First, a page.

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I use Metapost to create pdf figures to include in the book I am writing. I usually create pdf files with the command TEX=latex mpost figure.mp and then I convert the output files figure.1, figure.2 to pdf. I am not interested in integrating Metapost directly in my main files, I am confortable with managing separate pdf files and include them \includegraphics{figure-1.pdf} etc.

However, I would like to use in the figures labels the same (.ttf) fonts I use for my text. Unfortunately, I have no idea how to instruct Metapost to use the xetex engine to create labels, provided that this is possible.

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  • yes, use luamplib and lualatex and standalone.cls
    – Thruston
    Commented Oct 10, 2022 at 8:37

1 Answer 1

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Here is a suggested workflow that you might like to adopt. It involves using lualatex with the luamplib package to create PDF files directly from your Metapost source.

  1. I am assuming you have an MP source file called figure.mp that contains two beginfig()/endfig pairs that produces figure-1.mps and figure-2.mps which you convert to PDF.

  2. Split this file up into two separate files using this template.

     \documentclass[border=5mm]{standalone}
     \usepackage{luamplib}
     \usepackage{fontspec}
     \setmainfont{<whatever TTF font you are using with XeLateX>}
     \begin{document}
     \mplibtextextlabel{enable}
     \begin{mplibcode}
     beginfig(1);
       <your MP code here>
     endfig;
     \end{mplibcode}
     \end{document}
    
  3. Name the files figure-1.mp and figure-2.mp. (Strictly speaking, the files are LaTeX source files, so you might want to use .tex extension, but I prefer to use .mp because that makes my editor load the correct syntax colouring).

  4. Compile them with lualatex figure-1.mp and lualatex figure-2.mp to create figure-1.pdf and figure-2.pdf

  5. Include them in your book with \includegraphics{figure-1} and \includegraphics{figure-2}

lualatex supports fontspec in exactly the same way as xelatex.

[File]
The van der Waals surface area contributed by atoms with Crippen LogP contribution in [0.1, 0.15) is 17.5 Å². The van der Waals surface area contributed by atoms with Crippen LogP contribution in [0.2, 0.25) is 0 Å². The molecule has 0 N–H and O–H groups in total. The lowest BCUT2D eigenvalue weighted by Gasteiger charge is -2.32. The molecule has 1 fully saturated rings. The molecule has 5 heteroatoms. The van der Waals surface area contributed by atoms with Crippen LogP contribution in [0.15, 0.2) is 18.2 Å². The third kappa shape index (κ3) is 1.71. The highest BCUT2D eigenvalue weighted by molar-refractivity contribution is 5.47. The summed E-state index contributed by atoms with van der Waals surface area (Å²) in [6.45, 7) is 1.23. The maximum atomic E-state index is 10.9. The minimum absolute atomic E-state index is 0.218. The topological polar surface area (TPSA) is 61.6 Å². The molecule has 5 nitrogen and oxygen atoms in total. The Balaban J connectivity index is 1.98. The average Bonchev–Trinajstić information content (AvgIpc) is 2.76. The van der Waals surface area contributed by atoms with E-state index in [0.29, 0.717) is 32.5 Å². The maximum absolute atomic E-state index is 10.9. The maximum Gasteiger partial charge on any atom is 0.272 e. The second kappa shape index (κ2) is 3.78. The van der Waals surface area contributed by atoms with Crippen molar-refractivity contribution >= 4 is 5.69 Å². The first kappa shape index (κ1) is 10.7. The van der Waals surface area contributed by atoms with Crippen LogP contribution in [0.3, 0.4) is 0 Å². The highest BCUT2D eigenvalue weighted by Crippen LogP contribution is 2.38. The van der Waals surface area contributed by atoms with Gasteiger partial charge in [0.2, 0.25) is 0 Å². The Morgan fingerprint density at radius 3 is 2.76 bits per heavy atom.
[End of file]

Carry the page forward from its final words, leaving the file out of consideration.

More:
I've written a lot more about this workflow and working with luamplib in my notes on Drawing with Metapost which you might like to read. In particular, you might find section 3.2 and section 12 useful.

Notes

  • Syntax highlighting -- using this idea means that the source files are Metapost, wrapped up in LaTeX. This will confuse most syntax highlight engines in most editors. It is possible in Vim highlighting to define different rules for different regions of a file, so you could define the mplibcode environment as a Metapost region in a LaTeX file, but I have found it tricky to do this reliably. My solution is just to force MP syntax highlight for the whole file by using an .mp suffix and setting up the appropriate file type trigger. In Vim you can also force this by doing set ft mp explicitly.

  • Common LaTeX code -- If you have a common set of LaTeX code to share among all your MP source files, then you should probably put all the common elements into a shared file and then include this in each MP source file. For my "Drawing with Metapost" project, I put some common colour and listings definitions into a style file called dwmpcode.sty, and then I have \usepackage{dwmpcode} at the top of my main document and at the top of any MP drawings that need to use the common definitions

  • Common Metapost code -- If you have a common set of Metapost code to share among all your MP source files, then it's a bit simpler. Put all the common code into a Metapost source file, perhaps "my-common-code.mp" and then add input my-common-code as the first line of the mplibcode environment in each source file.

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  • Great, thank you! I only have a problem with this solution: often my figures are related and share some variable or code. How can I do if I separate figures into separate .tex files? A second (possibly minor) problem is that by embedding the code into a latex file I cannot benefit from metapost syntax highlighting. Working in a single .mp file is much more comfortable, but I understand that we cannot have everything, can we?
    – Massimo
    Commented Oct 10, 2022 at 17:49
  • This was very useful. In meanwhile, I adapted the workflow for use within org-mode (in Emacs), so that each figure is compiled through org-babel (it required a bit of hacking and programming, but not so difficult). This solution also allowed me to have syntax highlighting and common code. Thanks agains, this will be a major improvement in my use of Metapost
    – Massimo
    Commented Oct 13, 2022 at 5:48

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